• Rameh L.
      • Birnbaum M.J.
      ). Measurements of the redistribution of the intracellular pool of GLUT4 transporting proteins following the exposure to insulin and/or okadaic acid are necessary to define the mechanisms for the additive effect of these agents. Unfortunately, we were unable to obtain enough human tissue to quantify the number of intracellular GLUT4 proteins. The possibility that okadaic acid acts through the inhibition of GLUT4 endocytosis is highly unlikely since kinetic experiments with 3-O-methylglucose uptake have shown that the half-time for the stimulating effect of okadaic acid on glucose transport is similar to that of insulin (∼3 min, data not shown). Irrespective of mechanisms, the finding that the okadaic acid-stimulated pathway is PI 3-kinase-independent, but additive to that of insulin, makes it a potentially important therapeutic target in diabetes and other insulin-resistant states.

      Acknowledgments

      We thank Birgitta Karlsson-Svalstedt and Aino Johansson for skillful technical assistance.

      REFERENCES

        • White M.F.
        • Kahn C.R.
        J. Biol. Chem. 1994; 269: 1-4
        • Kahn C.R.
        Diabetes. 1994; 43: 1066-1084
        • Cushman S.W.
        • Wardzala L.J.
        J. Biol. Chem. 1980; 255: 4758-4762
        • Suzuki K.
        • Kono T.
        Proc. Natl. Acad. Sci. U. S. A. 1980; 77: 2542-2545
        • James D.E.
        • Strube M.
        • Mueckler M.
        Nature. 1989; 338: 83-87
        • Myers M.G.
        • White M.F.
        Trends Endocrinol. Metab. 1995; 6: 209-215
        • Myers M.G.
        • Sun X.J.
        • White M.F.
        Trends Biochem. Sci. 1994; 19: 289-294
        • Sun X.-J.
        • Crimmins D.L.
        • Myers M.G.
        • Miralpeix M.
        • White M.F.
        Mol. Cell. Biol. 1993; 13: 7418-7428
        • Sun X.-J.
        • Rothenberg P.
        • Kahn C.R.
        • Backer J.M.
        • Araki E.
        • Wilden P.A.
        • Cahill A.
        • Goldstein B.J.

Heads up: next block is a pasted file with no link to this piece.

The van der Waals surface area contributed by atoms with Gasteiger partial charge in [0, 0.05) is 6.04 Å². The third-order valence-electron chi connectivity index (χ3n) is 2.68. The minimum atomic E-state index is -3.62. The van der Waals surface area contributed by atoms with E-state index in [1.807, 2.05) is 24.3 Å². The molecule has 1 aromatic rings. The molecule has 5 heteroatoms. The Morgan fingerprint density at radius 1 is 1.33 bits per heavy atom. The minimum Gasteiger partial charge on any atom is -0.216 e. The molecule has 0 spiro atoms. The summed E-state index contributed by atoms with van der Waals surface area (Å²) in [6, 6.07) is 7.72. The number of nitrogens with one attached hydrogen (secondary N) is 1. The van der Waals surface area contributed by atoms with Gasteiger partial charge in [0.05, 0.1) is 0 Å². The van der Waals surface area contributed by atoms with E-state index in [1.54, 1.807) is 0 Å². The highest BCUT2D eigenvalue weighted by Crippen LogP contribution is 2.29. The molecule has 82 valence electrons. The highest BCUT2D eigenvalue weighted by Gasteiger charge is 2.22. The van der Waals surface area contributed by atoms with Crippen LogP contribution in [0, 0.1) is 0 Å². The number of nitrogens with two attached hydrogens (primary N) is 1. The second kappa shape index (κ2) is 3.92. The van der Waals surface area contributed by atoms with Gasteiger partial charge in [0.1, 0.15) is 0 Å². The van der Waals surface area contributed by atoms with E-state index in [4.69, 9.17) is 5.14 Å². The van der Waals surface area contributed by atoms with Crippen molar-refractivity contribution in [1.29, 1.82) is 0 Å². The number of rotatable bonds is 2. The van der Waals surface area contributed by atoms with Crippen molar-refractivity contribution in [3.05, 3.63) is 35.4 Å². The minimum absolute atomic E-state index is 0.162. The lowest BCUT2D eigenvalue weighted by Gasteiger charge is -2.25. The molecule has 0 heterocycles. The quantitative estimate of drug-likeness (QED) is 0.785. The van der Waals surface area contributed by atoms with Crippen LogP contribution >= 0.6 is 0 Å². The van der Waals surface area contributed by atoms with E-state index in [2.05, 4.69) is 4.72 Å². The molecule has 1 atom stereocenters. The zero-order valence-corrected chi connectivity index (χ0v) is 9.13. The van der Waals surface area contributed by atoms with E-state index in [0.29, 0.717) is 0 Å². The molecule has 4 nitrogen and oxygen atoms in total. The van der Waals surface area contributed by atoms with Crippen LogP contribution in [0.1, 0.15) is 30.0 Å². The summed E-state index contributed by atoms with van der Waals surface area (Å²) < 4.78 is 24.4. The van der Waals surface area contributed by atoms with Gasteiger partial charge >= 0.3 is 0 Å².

• White M.F.
        Nature. 1991; 352: 73-77
        • Keller S.R.
        • Lienhard G.E.
        Trends Cell Biol. 1994; 4: 115-119
        • Kapeller R.
        • Cantley L.C.
        BioEssays. 1994; 16: 565-576
        • Whitman M.
        • Downes C.P.
        • Keeler M.
        • Keller T.
        • Cantley L.
        Nature. 1988; 332: 644-646
        • Kanai F.
        • Ito K.
        • Todaka M.
        • Hayashi H.
        • Kamohara S.
        • Ishii K.
        • Okada T.
        • Hazeki O.
        • Ui M.
        • Ebina Y.
        Biochem. Biophys. Res. Commun. 1994; 195: 762-768
        • Okada T.
        • Kawano Y.
        • Sakakibara T.
        • Hazeki O.
        • Ui M.
        J. Biol. Chem. 1994; 269: 3568-3573
        • Clark J.F.
        • Young P.W.
        • Yonezawa K.
        • Fasuga M.
        • Holman G.D.
        Biochem. J. 1994; 300: 631-635
        • Cheatam B.
        • Vlahos C.J.
        • Cheatham L.
        • Wang L.
        • Blenis J.
        • Kahn C.R.
        Mol. Cell. Biol. 1994; 14: 4902-4911
        • Hara K.
        • Yonezawa K.
        • Sakaue H.
        • Ando A.
        • Kotani K.
        • Kitamura T.
        • Kitamura Y.
        • Ueda H.
        • Stephens L.
        • Jackson T.R.
        • Hawkins P.T.
        • Dhand R.
        • Clark A.E.
        • Holman G.D.
        • Waterfield M.D.
        • Kasuga M.
        Proc. Natl. Acad. Sci. U. S. A. 1994; 91: 7415-7419
        • Bialojan C.
        • Takai A.
        Biochem. J. 1988; 256: 283-290
        • Haystead T.A.
        • Sim A.T.R.
        • Carling D.
        • Honnor R.C.
        • Tsukitani Y.
        • Cohen P.
        • Hardie D.G.
        Nature. 1989; 337: 78-81
        • Lawrence Jr., J.C.
        • Hiken J.F.
        • James D.E.
        J. Biol. Chem. 1990; 265: 19768-19776
        • Jullien D.
        • Tanti J.F.
        • Heydrick S.T.
        • Gautier N.
        • Gremeaux T.
        • Van Obberghen E.
        • Le Marchand-Brustel Y.
        J. Biol. Chem. 1993; 268: 15246-15251
        • Corvera S.
        • Jaspers S.
        • Pascari M.
        J. Biol. Chem. 1991; 266: 9271-9275
        • Holman G.D.
        • Kozka I.J.
        • Clark A.E.
        • Flower C.J.
        • Saltis J.
        • Habberfield A.D.
        • Simpson I.A.
        • Cushman S.W.
        J. Biol. Chem. 1990; 265: 18172-18179